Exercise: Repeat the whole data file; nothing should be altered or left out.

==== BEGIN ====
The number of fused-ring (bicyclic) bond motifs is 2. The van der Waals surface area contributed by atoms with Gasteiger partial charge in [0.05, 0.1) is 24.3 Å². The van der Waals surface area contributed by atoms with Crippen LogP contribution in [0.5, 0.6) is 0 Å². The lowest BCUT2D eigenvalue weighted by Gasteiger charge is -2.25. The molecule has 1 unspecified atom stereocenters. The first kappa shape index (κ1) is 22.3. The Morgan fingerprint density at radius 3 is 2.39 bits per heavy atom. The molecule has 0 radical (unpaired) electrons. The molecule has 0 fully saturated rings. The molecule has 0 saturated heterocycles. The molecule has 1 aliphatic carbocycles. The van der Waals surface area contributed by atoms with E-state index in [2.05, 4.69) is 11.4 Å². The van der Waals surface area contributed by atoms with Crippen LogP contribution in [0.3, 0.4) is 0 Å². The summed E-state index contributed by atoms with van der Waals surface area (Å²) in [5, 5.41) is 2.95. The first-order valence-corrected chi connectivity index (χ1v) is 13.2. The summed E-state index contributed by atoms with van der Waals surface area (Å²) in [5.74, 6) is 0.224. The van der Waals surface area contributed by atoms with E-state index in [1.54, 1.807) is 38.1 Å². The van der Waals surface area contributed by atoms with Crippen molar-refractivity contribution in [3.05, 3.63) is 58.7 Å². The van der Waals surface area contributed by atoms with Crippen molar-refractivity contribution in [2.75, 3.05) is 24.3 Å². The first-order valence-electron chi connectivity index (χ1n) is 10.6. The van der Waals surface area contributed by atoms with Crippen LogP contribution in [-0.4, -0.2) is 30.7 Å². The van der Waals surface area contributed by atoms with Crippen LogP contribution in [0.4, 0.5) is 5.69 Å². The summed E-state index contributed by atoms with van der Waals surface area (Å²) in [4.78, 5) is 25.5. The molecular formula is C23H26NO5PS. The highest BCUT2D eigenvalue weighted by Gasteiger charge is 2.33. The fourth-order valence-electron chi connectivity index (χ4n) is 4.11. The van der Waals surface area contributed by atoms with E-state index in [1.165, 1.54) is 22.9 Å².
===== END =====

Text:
The number of fused-ring (bicyclic) bond motifs is 2. The van der Waals surface area contributed by atoms with Gasteiger partial charge in [0.05, 0.1) is 24.3 Å². The van der Waals surface area contributed by atoms with Crippen LogP contribution in [0.5, 0.6) is 0 Å². The lowest BCUT2D eigenvalue weighted by Gasteiger charge is -2.25. The molecule has 1 unspecified atom stereocenters. The first kappa shape index (κ1) is 22.3. The Morgan fingerprint density at radius 3 is 2.39 bits per heavy atom. The molecule has 0 radical (unpaired) electrons. The molecule has 0 fully saturated rings. The molecule has 0 saturated heterocycles. The molecule has 1 aliphatic carbocycles. The van der Waals surface area contributed by atoms with E-state index in [2.05, 4.69) is 11.4 Å². The van der Waals surface area contributed by atoms with Crippen LogP contribution in [0.3, 0.4) is 0 Å². The summed E-state index contributed by atoms with van der Waals surface area (Å²) in [5, 5.41) is 2.95. The first-order valence-corrected chi connectivity index (χ1v) is 13.2. The summed E-state index contributed by atoms with van der Waals surface area (Å²) in [5.74, 6) is 0.224. The van der Waals surface area contributed by atoms with E-state index in [1.54, 1.807) is 38.1 Å². The van der Waals surface area contributed by atoms with Crippen molar-refractivity contribution in [3.05, 3.63) is 58.7 Å². The van der Waals surface area contributed by atoms with Crippen molar-refractivity contribution in [2.75, 3.05) is 24.3 Å². The first-order valence-electron chi connectivity index (χ1n) is 10.6. The van der Waals surface area contributed by atoms with Crippen LogP contribution in [-0.4, -0.2) is 30.7 Å². The van der Waals surface area contributed by atoms with Crippen LogP contribution in [0.4, 0.5) is 5.69 Å². The summed E-state index contributed by atoms with van der Waals surface area (Å²) in [4.78, 5) is 25.5. The molecular formula is C23H26NO5PS. The highest BCUT2D eigenvalue weighted by Gasteiger charge is 2.33. The fourth-order valence-electron chi connectivity index (χ4n) is 4.11. The van der Waals surface area contributed by atoms with E-state index in [1.165, 1.54) is 22.9 Å².